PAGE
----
Rother council leaders have backed plans to replace Bexhill’s popular but faulty seafront fountain with a new, more reliable system.
On Monday (December 2), Rother District Council’s cabinet backed proposals to spend up to £350,000 to install a replacement water feature on Bexhill promenade.
According to council documents, the proposal comes as the existing fountain needs extensive repairs to its pipeworks and underground water tank in order to carry on operating safely.
If funding for the project is approved (requiring a full council vote) the new fountain could be in place by next summer, officers said.
Cllr Deidre Earl-Williams, the council’s cabinet member for tourism, said: “This is obviously a contentious subject due to the cost. It is a huge expense for this council.
“But we have to look at the long picture and it was hugely popular with residents and tourists alike. You only had to look at the children on the seafront, it was probably the most enjoyable thing I have ever seen in Bexhill.
“Whilst I accept it is a huge cost – and we don’t know exactly how much it will cost to put it right – I think we just need to bite the bullet and do it.”
The original water fountain was installed as part of Bexhill’s seafront regeneration project in 2011, which saw improvements made to the area surrounding the Colonnade and the De La Warr Pavilion.
For the last two years, however, the fountain has suffered a series of breakdowns, stopping it from running. In light of this, the council commissioned a series of structural and mechanical surveys to establish what the faults were and their possible causes.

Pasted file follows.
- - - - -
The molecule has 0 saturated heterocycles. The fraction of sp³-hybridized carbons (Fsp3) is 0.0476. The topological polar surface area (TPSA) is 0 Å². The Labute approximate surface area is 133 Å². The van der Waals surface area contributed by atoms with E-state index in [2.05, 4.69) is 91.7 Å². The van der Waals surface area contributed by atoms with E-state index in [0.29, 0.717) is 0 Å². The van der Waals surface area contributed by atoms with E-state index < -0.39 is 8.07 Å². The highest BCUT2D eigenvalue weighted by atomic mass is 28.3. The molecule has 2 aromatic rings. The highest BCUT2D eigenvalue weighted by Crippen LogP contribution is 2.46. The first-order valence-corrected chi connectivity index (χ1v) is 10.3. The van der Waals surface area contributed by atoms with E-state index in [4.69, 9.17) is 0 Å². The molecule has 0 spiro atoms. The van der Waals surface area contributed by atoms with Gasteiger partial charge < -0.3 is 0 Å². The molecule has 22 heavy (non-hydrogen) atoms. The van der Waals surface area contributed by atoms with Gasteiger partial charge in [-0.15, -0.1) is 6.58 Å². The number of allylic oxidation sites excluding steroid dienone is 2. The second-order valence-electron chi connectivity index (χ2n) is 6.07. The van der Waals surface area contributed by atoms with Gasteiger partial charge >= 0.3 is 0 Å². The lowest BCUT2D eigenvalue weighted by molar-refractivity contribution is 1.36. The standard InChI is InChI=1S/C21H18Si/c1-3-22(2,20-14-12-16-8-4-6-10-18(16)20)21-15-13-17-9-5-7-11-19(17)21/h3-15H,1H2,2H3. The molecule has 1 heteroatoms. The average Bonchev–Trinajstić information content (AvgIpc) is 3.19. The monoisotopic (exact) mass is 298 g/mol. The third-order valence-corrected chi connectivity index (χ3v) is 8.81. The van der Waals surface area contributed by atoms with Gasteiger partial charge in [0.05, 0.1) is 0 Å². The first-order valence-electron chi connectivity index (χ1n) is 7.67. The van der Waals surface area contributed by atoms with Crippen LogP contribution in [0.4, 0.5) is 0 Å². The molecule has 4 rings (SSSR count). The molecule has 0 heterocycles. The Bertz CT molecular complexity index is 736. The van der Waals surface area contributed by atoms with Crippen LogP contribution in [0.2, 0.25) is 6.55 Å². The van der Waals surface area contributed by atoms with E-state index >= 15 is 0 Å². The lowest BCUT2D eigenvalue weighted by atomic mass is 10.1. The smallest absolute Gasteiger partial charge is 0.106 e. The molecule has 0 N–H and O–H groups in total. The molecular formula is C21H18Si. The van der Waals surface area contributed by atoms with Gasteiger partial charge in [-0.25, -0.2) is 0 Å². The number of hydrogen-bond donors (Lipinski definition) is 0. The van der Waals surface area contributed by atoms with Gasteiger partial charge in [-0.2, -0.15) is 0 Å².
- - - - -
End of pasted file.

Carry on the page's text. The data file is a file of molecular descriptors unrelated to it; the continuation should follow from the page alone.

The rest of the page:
The surveys found the fountain’s underground water tank is leaking and indicate a strong possibility that the pipes that feed the feature and return water to the tank are also leaking.
According to the council, these leaks (in what is supposed to be a self-contained system) added around £10,000 to the council’s water bills between April 2018 and June 2019.
The surveys also saw the fountain closed completely last spring as it was felt the structural integrity of the leaking water tank could pose a risk to the staff tasked with its maintenance.
The council says it has not been advised of any risk to the public or any persons above ground, however, as the concrete structure housing the underground system is stable
In order to repair the system, council papers say, the fountain would need to be almost completely excavated, with new pumps, underground pipes and a water tank installed.
In light of these extensive works, the council is also considering moving the majority of the pumping equipment above ground for easier maintenance.
Indicative estimates expect this work to cost somewhere in the region of £300,000 to £330,000.
The proposals to carry out these works were supported by cabinet members, although final approval will need full council consent.
Cabinet members also called for any new feature to have an eco-friendly design.